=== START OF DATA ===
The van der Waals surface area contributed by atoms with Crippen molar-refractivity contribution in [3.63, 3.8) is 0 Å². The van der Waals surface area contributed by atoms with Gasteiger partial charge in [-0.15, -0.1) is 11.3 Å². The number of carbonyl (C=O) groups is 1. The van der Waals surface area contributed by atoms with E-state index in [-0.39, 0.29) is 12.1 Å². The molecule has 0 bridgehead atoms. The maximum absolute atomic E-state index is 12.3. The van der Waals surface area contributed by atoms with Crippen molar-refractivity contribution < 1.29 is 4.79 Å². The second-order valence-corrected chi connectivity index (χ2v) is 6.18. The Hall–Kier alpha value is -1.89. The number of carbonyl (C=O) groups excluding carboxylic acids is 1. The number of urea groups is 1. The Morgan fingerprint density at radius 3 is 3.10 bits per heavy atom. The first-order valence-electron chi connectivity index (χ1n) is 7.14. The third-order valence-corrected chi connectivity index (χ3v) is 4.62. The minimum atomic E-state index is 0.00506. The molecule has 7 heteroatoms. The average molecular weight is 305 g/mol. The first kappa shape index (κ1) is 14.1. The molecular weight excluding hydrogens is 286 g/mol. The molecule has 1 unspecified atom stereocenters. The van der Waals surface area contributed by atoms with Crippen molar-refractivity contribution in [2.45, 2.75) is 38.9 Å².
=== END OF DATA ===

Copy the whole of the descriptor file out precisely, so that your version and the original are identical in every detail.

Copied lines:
The van der Waals surface area contributed by atoms with Crippen molar-refractivity contribution in [3.63, 3.8) is 0 Å². The van der Waals surface area contributed by atoms with Gasteiger partial charge in [-0.15, -0.1) is 11.3 Å². The number of carbonyl (C=O) groups is 1. The van der Waals surface area contributed by atoms with E-state index in [-0.39, 0.29) is 12.1 Å². The molecule has 0 bridgehead atoms. The maximum absolute atomic E-state index is 12.3. The van der Waals surface area contributed by atoms with Crippen molar-refractivity contribution < 1.29 is 4.79 Å². The second-order valence-corrected chi connectivity index (χ2v) is 6.18. The Hall–Kier alpha value is -1.89. The number of carbonyl (C=O) groups excluding carboxylic acids is 1. The number of urea groups is 1. The Morgan fingerprint density at radius 3 is 3.10 bits per heavy atom. The first-order valence-electron chi connectivity index (χ1n) is 7.14. The third-order valence-corrected chi connectivity index (χ3v) is 4.62. The minimum atomic E-state index is 0.00506. The molecule has 7 heteroatoms. The average molecular weight is 305 g/mol. The first kappa shape index (κ1) is 14.1. The molecular weight excluding hydrogens is 286 g/mol. The molecule has 1 unspecified atom stereocenters. The van der Waals surface area contributed by atoms with Crippen molar-refractivity contribution in [2.45, 2.75) is 38.9 Å².